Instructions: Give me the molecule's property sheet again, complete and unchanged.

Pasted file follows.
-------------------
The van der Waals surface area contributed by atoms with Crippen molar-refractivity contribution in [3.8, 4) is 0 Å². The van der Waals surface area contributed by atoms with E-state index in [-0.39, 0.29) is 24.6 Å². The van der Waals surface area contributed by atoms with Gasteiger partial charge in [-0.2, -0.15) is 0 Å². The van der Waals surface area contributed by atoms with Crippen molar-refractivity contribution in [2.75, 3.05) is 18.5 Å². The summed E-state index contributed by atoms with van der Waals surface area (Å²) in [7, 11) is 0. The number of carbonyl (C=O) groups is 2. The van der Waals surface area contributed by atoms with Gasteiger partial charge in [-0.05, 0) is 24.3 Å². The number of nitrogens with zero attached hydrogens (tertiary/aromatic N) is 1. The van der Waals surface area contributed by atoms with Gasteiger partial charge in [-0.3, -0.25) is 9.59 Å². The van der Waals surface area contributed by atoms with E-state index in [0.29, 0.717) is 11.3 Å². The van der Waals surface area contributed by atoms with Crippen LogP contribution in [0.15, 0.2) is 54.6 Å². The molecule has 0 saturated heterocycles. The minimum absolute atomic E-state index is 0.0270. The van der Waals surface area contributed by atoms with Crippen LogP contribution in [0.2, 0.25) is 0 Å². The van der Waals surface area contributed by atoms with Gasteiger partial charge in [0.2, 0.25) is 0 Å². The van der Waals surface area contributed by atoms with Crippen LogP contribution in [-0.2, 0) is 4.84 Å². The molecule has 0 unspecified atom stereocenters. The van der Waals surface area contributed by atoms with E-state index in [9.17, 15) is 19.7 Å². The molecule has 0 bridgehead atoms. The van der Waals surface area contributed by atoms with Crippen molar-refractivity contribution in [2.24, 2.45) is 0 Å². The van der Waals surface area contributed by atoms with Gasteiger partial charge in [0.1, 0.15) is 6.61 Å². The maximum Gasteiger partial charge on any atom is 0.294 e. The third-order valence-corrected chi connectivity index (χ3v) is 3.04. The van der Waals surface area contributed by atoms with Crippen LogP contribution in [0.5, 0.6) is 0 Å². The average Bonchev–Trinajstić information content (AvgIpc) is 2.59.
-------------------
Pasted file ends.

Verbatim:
The van der Waals surface area contributed by atoms with Crippen molar-refractivity contribution in [3.8, 4) is 0 Å². The van der Waals surface area contributed by atoms with E-state index in [-0.39, 0.29) is 24.6 Å². The van der Waals surface area contributed by atoms with Gasteiger partial charge in [-0.2, -0.15) is 0 Å². The van der Waals surface area contributed by atoms with Crippen molar-refractivity contribution in [2.75, 3.05) is 18.5 Å². The summed E-state index contributed by atoms with van der Waals surface area (Å²) in [7, 11) is 0. The number of carbonyl (C=O) groups is 2. The van der Waals surface area contributed by atoms with Gasteiger partial charge in [-0.05, 0) is 24.3 Å². The number of nitrogens with zero attached hydrogens (tertiary/aromatic N) is 1. The van der Waals surface area contributed by atoms with Gasteiger partial charge in [-0.3, -0.25) is 9.59 Å². The van der Waals surface area contributed by atoms with E-state index in [0.29, 0.717) is 11.3 Å². The van der Waals surface area contributed by atoms with Crippen LogP contribution in [0.15, 0.2) is 54.6 Å². The molecule has 0 saturated heterocycles. The minimum absolute atomic E-state index is 0.0270. The van der Waals surface area contributed by atoms with Crippen LogP contribution in [0.2, 0.25) is 0 Å². The van der Waals surface area contributed by atoms with Gasteiger partial charge in [0.2, 0.25) is 0 Å². The van der Waals surface area contributed by atoms with Crippen LogP contribution in [-0.2, 0) is 4.84 Å². The molecule has 0 unspecified atom stereocenters. The van der Waals surface area contributed by atoms with E-state index in [9.17, 15) is 19.7 Å². The molecule has 0 bridgehead atoms. The van der Waals surface area contributed by atoms with Crippen molar-refractivity contribution in [2.24, 2.45) is 0 Å². The van der Waals surface area contributed by atoms with Gasteiger partial charge in [0.1, 0.15) is 6.61 Å². The maximum Gasteiger partial charge on any atom is 0.294 e. The third-order valence-corrected chi connectivity index (χ3v) is 3.04. The van der Waals surface area contributed by atoms with Crippen LogP contribution in [0.5, 0.6) is 0 Å². The average Bonchev–Trinajstić information content (AvgIpc) is 2.59.